Deterministic Approximate Counting for Degree-2 Polynomial Threshold Functions

Deterministic Approximate Counting for
Degree- Polynomial Threshold Functions

Anindya De
Institute for Advanced Study Research supported by Templeton Foundation Grant 21674 and NSF CCF-1149843.
   Ilias Diakonikolas
University of Edinburgh Some of this work was done while the author was at UC Berkeley supported by a Simons Fellowship.
   Rocco A. Servedio
Columbia University Supported by NSF grants CNS-0716245, CCF-0915929, and CCF-1115703.

We give a deterministic algorithm for approximately computing the fraction of Boolean assignments that satisfy a degree- polynomial threshold function. Given a degree-2 input polynomial and a parameter , the algorithm approximates

to within an additive in time . Note that it is NP-hard to determine whether the above probability is nonzero, so any sort of multiplicative approximation is almost certainly impossible even for efficient randomized algorithms. This is the first deterministic algorithm for this counting problem in which the running time is polynomial in for . For “regular” polynomials (those in which no individual variable’s influence is large compared to the sum of all variable influences) our algorithm runs in time. The algorithm also runs in time to approximate to within an additive , for any degree-2 polynomial .

As an application of our counting result, we give a deterministic FPT multiplicative -approximation algorithm to approximate the -th absolute moment of a degree-2 polynomial. The algorithm’s running time is of the form .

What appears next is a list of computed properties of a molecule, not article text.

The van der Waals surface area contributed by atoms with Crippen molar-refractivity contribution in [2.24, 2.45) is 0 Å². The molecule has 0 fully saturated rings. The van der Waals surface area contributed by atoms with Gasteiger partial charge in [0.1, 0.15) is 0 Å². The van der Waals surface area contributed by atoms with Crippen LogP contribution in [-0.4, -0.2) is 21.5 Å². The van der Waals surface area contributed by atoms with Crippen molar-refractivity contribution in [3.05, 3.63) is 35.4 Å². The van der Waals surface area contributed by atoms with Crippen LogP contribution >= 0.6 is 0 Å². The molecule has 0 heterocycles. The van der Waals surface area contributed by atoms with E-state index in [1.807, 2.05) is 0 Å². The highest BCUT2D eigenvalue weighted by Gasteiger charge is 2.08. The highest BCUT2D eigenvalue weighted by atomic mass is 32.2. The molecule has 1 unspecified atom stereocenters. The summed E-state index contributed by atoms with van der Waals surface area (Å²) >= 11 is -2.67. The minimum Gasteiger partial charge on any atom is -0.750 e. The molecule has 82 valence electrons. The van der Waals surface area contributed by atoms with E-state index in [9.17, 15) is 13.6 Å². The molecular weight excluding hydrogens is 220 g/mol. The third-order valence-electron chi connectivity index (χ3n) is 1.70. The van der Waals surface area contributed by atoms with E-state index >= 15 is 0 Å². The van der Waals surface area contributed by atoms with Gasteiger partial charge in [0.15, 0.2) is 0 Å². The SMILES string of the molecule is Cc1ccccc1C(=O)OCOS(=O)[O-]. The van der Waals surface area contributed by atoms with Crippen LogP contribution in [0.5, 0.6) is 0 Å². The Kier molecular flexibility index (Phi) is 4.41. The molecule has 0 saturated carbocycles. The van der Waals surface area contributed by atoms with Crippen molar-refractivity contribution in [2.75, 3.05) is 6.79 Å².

1 Introduction

A degree- polynomial threshold function (PTF) is a Boolean function defined by where is a degree- polynomial. In the special case where , degree- PTFs are often referred to as linear threshold functions (LTFs) or halfspaces. While LTFs and low-degree PTFs have been researched for decades (see e.g., [MK61, MTT61, MP68, Mur71, GHR92, Orp92, Hås94, Pod09] and many other works) their study has recently received new impetus as they have played important roles in complexity theory [She08, She09, DHK10, Kan10, Kan12c, Kan12a, KRS12], learning theory [KKMS08, SSSS11, DOSW11, DDFS12], voting theory [APL07, DDS12] and other areas.

An important problem associated with LTFs and PTFs is that of deterministically estimating the fraction of assignments that satisfy a given LTF or PTF over . In particular, in this paper we are interested in deterministically estimating the fraction of satisfying assignments for PTFs of degree . This problem is motivated by the long line of work on deterministic approximate counting algorithms, starting with the seminal work of Ajtai and Wigderson [AW85] who gave non-trivial deterministic counting algorithms for constant-depth circuits. Since then much progress has been made on the design of deterministic counting algorithms for other classes of Boolean functions like DNFs, low-degree polynomials and LTFs [LV96, GMR13, Vio09, GKM11]. Problems of this sort can be quite challenging; after close to three decades of effort, deterministic polynomial time counting algorithms are not yet known for a simple class like polynomial-size DNFs.